Skip to main content
Popular Search Terms
New sanctuaries for dolphins and whales in Bangladesh
Using sound science, WCS discovered that Bangladesh’s vast Sundarbans mangrove forest and adjacent marine coastal zone is a global stronghold for threatened dolphins, porpoises, and whales. The Government of Bangladesh responded to WCS information and encouragement by establishing three sanctuaries to protect Asia’s last two remaining freshwater dolphin species and creating the nation’s first marine protected area. These protect the world’s largest population of Irrawaddy dolphin, as well as Indo-Pacific finless porpoises, humpback dolphins, and bottlenose dolphins, as well as a genetically distinct population of Bryde’s whale.
Between 2002 and 2005, WCS partnered with captains of nature tourism vessels (engaged as citizen scientists) to conduct over 2,750 km of scientific surveys. This new knowledge informed us that the Sundarbans is a hot spot for both Ganges River and Irrawaddy dolphins. Today WCS is working with the protected area management agency and local communities to conduct educational outreach and to implement SMART patrols to ensure that fishers comply with regulations prohibiting destructive fishing techniques. WCS’s next surveys, which studied the coastal waters near the vast submarine canyon called the Swatch-of-No-Ground (SoNG), discovered as many as 5,400 Irrawaddy dolphins. Given the 450 Irrawaddy dolphins resident in the Sunderbans, we realized that this area supports the world’s largest population of Irrawaddy dolphins by an order of magnitude. Closer to the head of the SoNG, WCS discovered over 1,200 Indo- Pacific finless porpoises, 600 humpback, 2,200 bottlenose, and large numbers of pantropical spotted and spinner dolphins, as well as a genetically distinct population of Bryde’s whale. By spreading the word that Bangladesh is a global hot spot for dolphins, porpoises, and whales, and linking the survival of these threatened wildlife species to sustainable fisheries and climate change adaptation, WCS created a local constituency for conservation that inspired the government to ask WCS to prepare a proposal for establishing the nation’s first marine protected area.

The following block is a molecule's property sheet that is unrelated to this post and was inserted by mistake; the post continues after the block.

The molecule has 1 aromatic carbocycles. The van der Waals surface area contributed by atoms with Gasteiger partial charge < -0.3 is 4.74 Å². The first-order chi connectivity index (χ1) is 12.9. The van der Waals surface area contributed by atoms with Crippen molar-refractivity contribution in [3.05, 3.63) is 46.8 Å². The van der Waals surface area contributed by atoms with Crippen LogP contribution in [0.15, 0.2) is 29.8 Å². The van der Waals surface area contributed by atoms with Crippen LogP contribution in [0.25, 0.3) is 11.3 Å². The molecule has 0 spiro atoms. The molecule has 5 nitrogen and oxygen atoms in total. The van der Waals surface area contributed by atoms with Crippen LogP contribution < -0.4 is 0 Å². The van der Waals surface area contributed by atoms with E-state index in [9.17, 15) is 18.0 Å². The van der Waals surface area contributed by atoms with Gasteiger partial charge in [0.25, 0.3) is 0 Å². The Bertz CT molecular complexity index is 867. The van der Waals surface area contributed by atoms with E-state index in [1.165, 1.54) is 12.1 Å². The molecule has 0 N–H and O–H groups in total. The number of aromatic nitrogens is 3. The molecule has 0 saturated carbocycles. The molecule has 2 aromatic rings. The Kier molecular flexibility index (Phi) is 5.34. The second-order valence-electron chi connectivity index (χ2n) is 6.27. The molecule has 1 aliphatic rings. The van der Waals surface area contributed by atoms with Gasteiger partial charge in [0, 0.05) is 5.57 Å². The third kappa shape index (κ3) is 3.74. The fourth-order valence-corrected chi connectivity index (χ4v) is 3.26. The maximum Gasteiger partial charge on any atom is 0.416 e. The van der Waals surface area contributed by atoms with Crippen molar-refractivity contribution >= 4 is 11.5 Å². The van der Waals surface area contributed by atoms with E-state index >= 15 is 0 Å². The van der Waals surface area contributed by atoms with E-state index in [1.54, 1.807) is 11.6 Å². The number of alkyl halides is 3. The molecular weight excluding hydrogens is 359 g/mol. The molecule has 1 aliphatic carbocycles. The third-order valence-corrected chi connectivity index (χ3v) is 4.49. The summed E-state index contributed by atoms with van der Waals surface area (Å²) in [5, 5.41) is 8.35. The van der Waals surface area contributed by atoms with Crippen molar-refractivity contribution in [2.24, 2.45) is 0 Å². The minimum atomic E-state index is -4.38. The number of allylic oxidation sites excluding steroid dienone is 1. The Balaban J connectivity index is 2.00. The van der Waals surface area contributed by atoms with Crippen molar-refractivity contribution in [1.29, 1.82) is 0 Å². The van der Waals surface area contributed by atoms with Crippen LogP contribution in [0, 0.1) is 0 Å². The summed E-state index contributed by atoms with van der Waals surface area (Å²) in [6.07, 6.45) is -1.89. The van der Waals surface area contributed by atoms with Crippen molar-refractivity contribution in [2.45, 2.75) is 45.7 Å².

In 2012, in response to WCS surveys showing that Bangladesh was a globally important stronghold for threatened freshwater dolphins, the government created three wildlife sanctuaries to protect over 50% of the range of endangered Ganges River dolphins and almost 20% of the range of vulnerable Irrawaddy dolphins within the Sundarbans mangrove forest.
In 2014, based on WCS’s proposal, the Government of Bangladesh created the country’s first marine protected area covering 1,738 km2 (671 mi2—20 times the area of Manhattan) within the Swatch-of-No-Ground and adjacent coastal waters protecting key feeding and breeding ground for dolphins, porpoises, and whales.
Bryde’s whale and Spinner dolphin were found in large numbers in the Swatch-of-No-Ground submarine canyon.
WCS surveys discovered that Bangladesh is a global hotspot for endangered dolphins, porpoises, and Bryde’s whales, inspiring the government to establish four new protected areas..